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At the core of Port Otago's "Next Generation'' programme is its dredging activities, the company having been granted resource consent to deepen and widen the shipping channel in the lower harbour and dispose of the soil at sea.
The approval was subject to wide-ranging conditions, involving ongoing monitoring and research into the effects of the dredging and soil disposal, in particular the turbidity of the water in the areas being disturbed. (Turbidity is the concentration of suspended particles; stirring up sediment leads to a higher concentration of particles floating in the water.)
Should turbidity become too high the particles in the water can reduce sunlight filtering through to plants and animals.
The biology in the harbour naturally has a degree of tolerance due to the nature of their habitat. However, if high turbidity is sustained then it can have a negative impact.
Port Otago has seven fixed turbidity monitors located in the harbour. In addition, there are three buoys near its spoil disposal site 6km off Taiaroa Head. If the measured turbidity exceeds the trigger level (86mg per litre) or turbidity limit (108mg per litre), action would need to be taken to reduce turbidity.
‘‘The biggest potential impact of dredging is smothering rare habitat. There are rocky environments which would be prone to change if sediment settled on them,'' Otago University marine sciences PhD candidate Matthew Desmond, who is involved in a six-month harbour monitoring programme involving Dunedin school groups, says.
‘‘Seaweeds and invertebrate species could get smothered, too. Increased turbidity decreases photosynthesis so it would change habitats at that basal level, reducing productivity.''
The university's marine sciences department and the New Zealand Marine Studies Centre in Portobello are leading the community initiative.
‘‘The project will provide us with a time-series of data,'' Desmond says. ‘‘In about August we'll get together with all the schools involved and they will present their findings.
‘‘A lot of the motivation stemmed from public concern over the dredging process. That's been going on for a long time. There were a huge number of submissions to the Environment Court expressing concern, so that made us think about what part we could play in regards community involvement.''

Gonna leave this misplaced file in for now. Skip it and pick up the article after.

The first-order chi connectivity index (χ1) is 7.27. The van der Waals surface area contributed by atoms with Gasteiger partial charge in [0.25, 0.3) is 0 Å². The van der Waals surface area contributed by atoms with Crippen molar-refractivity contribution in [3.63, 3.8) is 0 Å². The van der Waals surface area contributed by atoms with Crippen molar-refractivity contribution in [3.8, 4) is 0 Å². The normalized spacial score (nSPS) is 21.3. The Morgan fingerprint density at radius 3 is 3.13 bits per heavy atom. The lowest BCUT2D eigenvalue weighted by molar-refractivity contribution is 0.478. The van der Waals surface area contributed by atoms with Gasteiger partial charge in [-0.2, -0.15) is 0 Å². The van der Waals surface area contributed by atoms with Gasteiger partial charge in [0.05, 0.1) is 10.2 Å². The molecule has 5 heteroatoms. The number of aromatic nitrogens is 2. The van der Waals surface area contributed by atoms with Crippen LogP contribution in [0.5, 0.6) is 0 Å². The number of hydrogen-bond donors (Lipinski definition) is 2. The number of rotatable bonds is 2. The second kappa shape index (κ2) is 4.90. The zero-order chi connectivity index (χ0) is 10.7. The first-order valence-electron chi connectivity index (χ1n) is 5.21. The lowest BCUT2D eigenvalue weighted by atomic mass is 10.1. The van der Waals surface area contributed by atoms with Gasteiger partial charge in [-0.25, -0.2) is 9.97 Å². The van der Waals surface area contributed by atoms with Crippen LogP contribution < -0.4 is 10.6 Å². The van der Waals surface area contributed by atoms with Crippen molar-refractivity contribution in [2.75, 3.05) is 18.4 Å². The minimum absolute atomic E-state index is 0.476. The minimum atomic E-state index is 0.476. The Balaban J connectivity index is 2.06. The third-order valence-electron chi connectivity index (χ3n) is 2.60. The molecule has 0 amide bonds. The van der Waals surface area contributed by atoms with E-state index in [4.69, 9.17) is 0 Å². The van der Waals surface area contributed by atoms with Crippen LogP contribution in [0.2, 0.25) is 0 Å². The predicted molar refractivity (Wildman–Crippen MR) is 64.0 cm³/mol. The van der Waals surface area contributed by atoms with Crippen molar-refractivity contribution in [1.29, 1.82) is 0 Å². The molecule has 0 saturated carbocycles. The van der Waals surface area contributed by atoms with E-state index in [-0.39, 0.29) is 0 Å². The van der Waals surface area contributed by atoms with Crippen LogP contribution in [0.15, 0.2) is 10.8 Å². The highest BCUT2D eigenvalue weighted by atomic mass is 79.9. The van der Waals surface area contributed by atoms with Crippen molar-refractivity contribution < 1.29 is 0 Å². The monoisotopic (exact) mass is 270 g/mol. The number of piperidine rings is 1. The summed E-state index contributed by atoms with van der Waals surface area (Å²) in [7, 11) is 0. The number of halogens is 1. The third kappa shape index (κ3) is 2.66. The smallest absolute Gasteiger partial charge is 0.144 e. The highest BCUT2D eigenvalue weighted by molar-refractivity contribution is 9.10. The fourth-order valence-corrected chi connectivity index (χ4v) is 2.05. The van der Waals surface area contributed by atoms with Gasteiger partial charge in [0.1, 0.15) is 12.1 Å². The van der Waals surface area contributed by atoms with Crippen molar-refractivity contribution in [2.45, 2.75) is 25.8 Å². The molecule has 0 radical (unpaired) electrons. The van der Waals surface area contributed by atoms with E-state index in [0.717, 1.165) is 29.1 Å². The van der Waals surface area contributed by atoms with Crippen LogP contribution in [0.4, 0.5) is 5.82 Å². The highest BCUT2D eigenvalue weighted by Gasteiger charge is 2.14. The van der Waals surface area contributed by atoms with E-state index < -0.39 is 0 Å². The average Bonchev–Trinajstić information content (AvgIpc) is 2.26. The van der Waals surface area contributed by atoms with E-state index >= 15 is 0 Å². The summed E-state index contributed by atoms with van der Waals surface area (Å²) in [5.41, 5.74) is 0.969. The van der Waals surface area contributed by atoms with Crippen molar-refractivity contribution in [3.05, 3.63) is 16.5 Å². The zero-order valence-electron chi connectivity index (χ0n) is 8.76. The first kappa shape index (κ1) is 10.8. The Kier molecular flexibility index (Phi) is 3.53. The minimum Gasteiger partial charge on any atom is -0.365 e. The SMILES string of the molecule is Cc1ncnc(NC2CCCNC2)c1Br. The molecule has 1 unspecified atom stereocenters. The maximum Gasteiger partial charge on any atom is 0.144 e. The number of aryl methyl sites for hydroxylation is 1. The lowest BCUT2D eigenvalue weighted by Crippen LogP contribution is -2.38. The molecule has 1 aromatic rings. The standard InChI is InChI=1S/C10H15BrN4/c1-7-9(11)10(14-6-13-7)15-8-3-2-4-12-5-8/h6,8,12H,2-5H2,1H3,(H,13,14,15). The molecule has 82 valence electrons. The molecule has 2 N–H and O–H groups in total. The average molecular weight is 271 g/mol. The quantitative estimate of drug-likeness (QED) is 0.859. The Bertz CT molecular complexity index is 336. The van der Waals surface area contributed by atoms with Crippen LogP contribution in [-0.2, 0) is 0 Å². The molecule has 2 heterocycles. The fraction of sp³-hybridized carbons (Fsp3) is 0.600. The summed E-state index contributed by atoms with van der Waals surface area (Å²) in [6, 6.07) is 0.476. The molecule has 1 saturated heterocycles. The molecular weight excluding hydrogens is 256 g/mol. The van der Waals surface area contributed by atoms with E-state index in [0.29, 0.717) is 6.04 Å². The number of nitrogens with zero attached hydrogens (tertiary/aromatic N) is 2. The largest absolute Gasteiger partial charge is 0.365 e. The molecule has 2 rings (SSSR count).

Brian Stewart, an environmental scientist at Ryder Consulting in Dunedin has been much involved in various monitoring studies of the harbour. He points out the ‘‘cleaning-up'' of sewage discharged into the harbour has been going on for about 60-70 years.
By the year 2000 all sewage discharge from Port Chalmers, Burkes, Company Bay and Broad Bay was diverted away from the harbour.
"That has changed drastically now. Now it all gets piped to Tahuna for treatment and then goes to the ocean outfall.
"Certainly, the health of the harbour has vastly improved in the last 50 years. But it's not all about sewage. Stormwater from the Dunedin gasworks is no longer discharged into the harbour; likewise the tannery at Sawyer's Bay no longer discharges.
"Otago Harbour has certainly improved and I think, with increased environmental awareness, that will continue.''
In regards to water quality, the Otago Regional Council has no major monitoring programme in place for Otago Harbour.
At present, the ORC collects most of its environmental data regarding the harbour through resource consent holder monitoring (in other words, via external sources).
‘‘We do monitor the rivers in and around the harbour, some of which flow into the harbour,'' ORC chief executive Peter Bodeker explains.
‘‘As signalled in our draft annual plan for 2016-2017, we are also dealing with urban water quality, including stormwater and septic tanks and industrial waste water.
‘‘We have highlighted that we need to review our coastal plan, which is a couple of years away. The harbour and its surrounds will be an obvious focus.
‘‘And I would think all the information provided during Port Otago's Next Generation resource consent process would be valuable to the ORC when we review the coastal plan.''
JUST WARMING UP
According to the National Institute of Water and Atmospheric Research (NIWA), the seas surrounding New Zealand could warm by up to 4degC in the coming century, although the magnitude of these changes will differ between water bodies.
Closer to home, a decade of monthly monitoring has shown a decline in the pH of subantarctic waters off Otago, they are becoming more acidic - likely due to the recorded increase in atmospheric carbon dioxide and subsequent uptake by the ocean. ‘‘This trend is consistent with that observed in long-term studies in other regions of the ocean,'' the NIWA report said.
RAISING THE ISSUE
New Zealand's sea level is projected to rise by about 30cm between now and 2065, according to a report released late last year by Parliamentary Commissioner for the Environment Jan Wright, For a rise in sea level of 30cm, ‘‘extreme high water levels'' would be expected to occur about every two years in Dunedin, where 2600 homes were less than 50cm above spring high tide levels, Dr Wright's report said.